Happy Family Happy Community (HFHC) provides new immigrants from East Africa, Afghanistan, and Iraq in South King County and South Seattle reliable resources about local issues like education and hosts a space for new immigrants to discuss their challenges and organize their communities. For their Rapid Resource Fund project, Immigrant Family Empowerment for Return to In-Person Learning, HFHC provided information, basic needs, and community to immigrant families and students to help with the transition from at home learning to in-person in the Fall and throughout the school year. Through gatherings and mindful activities, HFHC brought together a group of families that meet regularly on Zoom to share experiences and information about the educational system.

In September 2021, Saadia Hamid, HFHC’s executive director, shared that their project was going well despite the shifts needed from COVID-19. HFHC initiated their project with outreach in the community on back-to-school support throughout Kent, Auburn, Tukwila, and South Seattle. Saadia also shared that for this project, HFHC reached out to East African and Afghan “newcomers” (immigrants). This came at a time when the United States had just removed military support in Afghanistan, and when the United States — South Seattle more relevantly — was expecting an influx of Afghan refugees. HFHC had previously worked with immigrant families from East Africa and Afghanistan and partnered with organizations like Live Well Kent, the Eritrean Health Board, and Horn of Africa for outreach in this project.

Additionally, HFHC staff enlisted ten high school youth to support the project, providing them stipends for their contributions. For their Immigrant Family Empowerment for Return to In-Person Learning project, HFHC was able to host:

  • 16 Zoom information meetings on back-to-school and safety measures
  • 10 game nights with 30 families
  • Four back-to-school events where 200 students received school supplies
  • Three in-person information sharing events
HFHC’s Impact

Projects like this are incredibly relevant to incoming immigrants. HFHC’s impact in this project went far beyond helping immigrant families with returning to in-person learning. As Saadia puts it “if you take a plant from a sunny place and put it in a different climate, it takes work to make it flourish the way it did before.” Providing school supplies is just one of the many steps to this work. The meetings were a space to receive information from educational experts and for intergenerational connections to reduce stress, build mental reserves, and build new relationships. Additionally, families and children received intergenerational social emotional support through periodic group meetings that continue beyond this Rapid Resource Fund project.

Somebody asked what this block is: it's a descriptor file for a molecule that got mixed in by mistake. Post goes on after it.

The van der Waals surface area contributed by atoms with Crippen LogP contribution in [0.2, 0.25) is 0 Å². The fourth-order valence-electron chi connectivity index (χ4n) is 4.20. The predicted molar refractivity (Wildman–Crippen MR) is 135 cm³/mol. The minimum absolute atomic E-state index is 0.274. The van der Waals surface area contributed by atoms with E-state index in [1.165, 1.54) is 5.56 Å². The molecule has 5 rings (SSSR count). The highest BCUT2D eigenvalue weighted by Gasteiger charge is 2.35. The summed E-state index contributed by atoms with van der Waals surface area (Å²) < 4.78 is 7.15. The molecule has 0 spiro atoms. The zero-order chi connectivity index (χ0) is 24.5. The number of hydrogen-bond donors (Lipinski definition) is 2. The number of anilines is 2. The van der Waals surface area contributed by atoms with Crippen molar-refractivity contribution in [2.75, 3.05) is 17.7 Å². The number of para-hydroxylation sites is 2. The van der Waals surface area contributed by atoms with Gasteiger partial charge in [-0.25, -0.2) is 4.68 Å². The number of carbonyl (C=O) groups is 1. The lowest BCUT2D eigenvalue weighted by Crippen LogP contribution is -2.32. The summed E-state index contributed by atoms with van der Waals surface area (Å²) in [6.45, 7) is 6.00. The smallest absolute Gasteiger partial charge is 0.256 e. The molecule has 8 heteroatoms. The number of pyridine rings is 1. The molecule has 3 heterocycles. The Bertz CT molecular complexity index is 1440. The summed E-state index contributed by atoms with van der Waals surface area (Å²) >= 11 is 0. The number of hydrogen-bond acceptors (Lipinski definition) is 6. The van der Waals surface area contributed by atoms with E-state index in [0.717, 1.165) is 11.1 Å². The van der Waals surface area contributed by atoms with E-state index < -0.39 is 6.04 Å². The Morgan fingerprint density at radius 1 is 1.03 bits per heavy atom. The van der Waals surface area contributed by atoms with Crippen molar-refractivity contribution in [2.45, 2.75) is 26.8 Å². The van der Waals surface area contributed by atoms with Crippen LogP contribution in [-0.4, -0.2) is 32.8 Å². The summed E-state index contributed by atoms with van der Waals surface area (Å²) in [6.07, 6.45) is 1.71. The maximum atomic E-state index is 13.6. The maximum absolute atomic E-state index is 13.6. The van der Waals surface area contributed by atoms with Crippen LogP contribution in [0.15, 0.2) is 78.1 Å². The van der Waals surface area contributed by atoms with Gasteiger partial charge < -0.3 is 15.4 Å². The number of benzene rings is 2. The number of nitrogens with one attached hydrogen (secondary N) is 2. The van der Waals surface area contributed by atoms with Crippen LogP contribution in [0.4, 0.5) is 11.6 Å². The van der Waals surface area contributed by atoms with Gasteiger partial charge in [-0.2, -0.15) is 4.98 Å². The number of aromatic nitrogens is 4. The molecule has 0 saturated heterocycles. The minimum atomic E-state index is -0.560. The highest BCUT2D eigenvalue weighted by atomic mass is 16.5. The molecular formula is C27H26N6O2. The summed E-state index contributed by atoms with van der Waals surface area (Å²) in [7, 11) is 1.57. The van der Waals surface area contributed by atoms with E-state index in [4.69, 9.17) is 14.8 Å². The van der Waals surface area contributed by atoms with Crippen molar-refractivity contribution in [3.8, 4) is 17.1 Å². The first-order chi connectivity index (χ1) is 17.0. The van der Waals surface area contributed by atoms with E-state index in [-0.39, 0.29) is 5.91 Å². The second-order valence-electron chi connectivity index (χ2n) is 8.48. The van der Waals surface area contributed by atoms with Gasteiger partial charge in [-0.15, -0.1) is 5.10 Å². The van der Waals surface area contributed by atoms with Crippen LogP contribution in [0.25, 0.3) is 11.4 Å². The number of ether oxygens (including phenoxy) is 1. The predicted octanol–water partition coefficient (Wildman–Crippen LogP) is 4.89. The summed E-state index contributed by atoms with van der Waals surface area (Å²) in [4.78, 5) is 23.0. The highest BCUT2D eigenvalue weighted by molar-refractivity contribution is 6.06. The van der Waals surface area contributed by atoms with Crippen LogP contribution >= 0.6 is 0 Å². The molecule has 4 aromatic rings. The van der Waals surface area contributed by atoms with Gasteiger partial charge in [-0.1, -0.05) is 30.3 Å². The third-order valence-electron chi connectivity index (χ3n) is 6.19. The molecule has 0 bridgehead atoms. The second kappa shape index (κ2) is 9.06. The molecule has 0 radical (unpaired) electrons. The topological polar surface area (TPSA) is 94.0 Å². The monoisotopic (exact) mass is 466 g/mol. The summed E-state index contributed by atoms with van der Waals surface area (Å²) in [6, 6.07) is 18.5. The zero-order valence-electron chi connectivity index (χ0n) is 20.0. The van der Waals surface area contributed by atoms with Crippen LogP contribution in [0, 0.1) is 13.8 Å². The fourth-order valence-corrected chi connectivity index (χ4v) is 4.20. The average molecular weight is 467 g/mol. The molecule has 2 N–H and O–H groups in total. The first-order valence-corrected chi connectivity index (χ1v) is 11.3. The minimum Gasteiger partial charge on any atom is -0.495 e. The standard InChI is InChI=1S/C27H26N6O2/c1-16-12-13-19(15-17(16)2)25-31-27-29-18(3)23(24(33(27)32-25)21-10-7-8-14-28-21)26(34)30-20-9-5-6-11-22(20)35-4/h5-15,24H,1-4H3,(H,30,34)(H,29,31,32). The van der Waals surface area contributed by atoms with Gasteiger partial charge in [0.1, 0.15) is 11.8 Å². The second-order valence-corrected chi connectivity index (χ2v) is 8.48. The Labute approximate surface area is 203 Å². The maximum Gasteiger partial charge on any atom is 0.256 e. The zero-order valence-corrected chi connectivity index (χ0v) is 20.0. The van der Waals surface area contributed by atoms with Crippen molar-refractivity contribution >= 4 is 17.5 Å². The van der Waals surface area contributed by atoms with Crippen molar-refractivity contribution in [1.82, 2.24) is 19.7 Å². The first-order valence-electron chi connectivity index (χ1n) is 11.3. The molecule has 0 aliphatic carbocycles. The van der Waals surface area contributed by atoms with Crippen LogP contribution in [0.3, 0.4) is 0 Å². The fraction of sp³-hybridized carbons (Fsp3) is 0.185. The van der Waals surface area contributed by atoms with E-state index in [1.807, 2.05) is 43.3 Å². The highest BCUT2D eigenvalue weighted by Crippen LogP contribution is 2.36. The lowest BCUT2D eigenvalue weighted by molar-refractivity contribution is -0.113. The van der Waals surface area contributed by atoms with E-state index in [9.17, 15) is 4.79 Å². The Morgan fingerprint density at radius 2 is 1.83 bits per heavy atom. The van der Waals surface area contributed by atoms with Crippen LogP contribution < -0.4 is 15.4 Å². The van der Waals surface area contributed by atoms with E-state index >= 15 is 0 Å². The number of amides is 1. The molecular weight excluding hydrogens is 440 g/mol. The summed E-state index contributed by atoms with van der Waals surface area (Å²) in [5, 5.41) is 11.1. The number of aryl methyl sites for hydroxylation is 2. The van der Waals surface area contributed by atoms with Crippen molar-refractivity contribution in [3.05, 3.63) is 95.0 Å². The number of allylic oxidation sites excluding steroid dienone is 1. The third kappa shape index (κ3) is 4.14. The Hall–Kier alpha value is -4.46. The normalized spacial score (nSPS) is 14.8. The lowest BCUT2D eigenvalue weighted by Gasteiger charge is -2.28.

Saadia expressed interest in growing HFHC’s outreach capacity to connect with people early so they don’t go without resources — some of the newcomers she connected with had been in the region for two years with no access to information. Factors like language access and navigating a new school system during the pandemic led to their children losing out on schooling and other opportunities. Saadia explained the lack of access and knowledge is further exacerbated by the pandemic and prevents immigrant children from continuing or starting their schooling.

As an example, a family of five (a mother and her four boys) immigrated to the Road Map region with the oldest, a 19 year old boy. The high school system refused to accept him as a student and with no resources or knowledge the student lost two years. HFHC’s intervention led to the student enrolling to complete his GED and led to a lasting trusting relationship with this family. The mother is now an active member of Happy Family Happy Community and plays a part in the outreach of newcomers and building the community.

Looking Ahead

HFHC plans to continue their support of students and families through the school year. Their next initiative is to continue outreach and support to newcomers as well as provide early learning and health training. With additional funding from Best Starts for Kids, Saadia, an early learning educator with years of experience, has created trainings on the area of early learning, health, and youth development (with a focus on social and emotional wellbeing), to develop immigrant families’ capacities in their own homes, help them find jobs in the early learning space, and help them in starting their own childcare businesses.

HFHC is also able to offer immigrant newcomers courses on displacement and resilience, continuous education, nutrition, parenting in the mainstream culture, and orientation for incoming immigrants. The trainings are offered to East African immigrants in Tigrinya, Amharic, and Oromo. Saadia is working on offering this training to all newcomers to the region. Through this initiative, HFHC will also continue to partner with other nonprofits like Living Well Kent and Horn of Africa, Iraqi community center, Mother Africa and other service providers in the region to support the work. HFHC has accomplished a lot in their Rapid Resource Fund project and with additional funding, they would be able to continue compensating participants and staff and also scale their work — like finding a physical space to host orientation, training, and other events.

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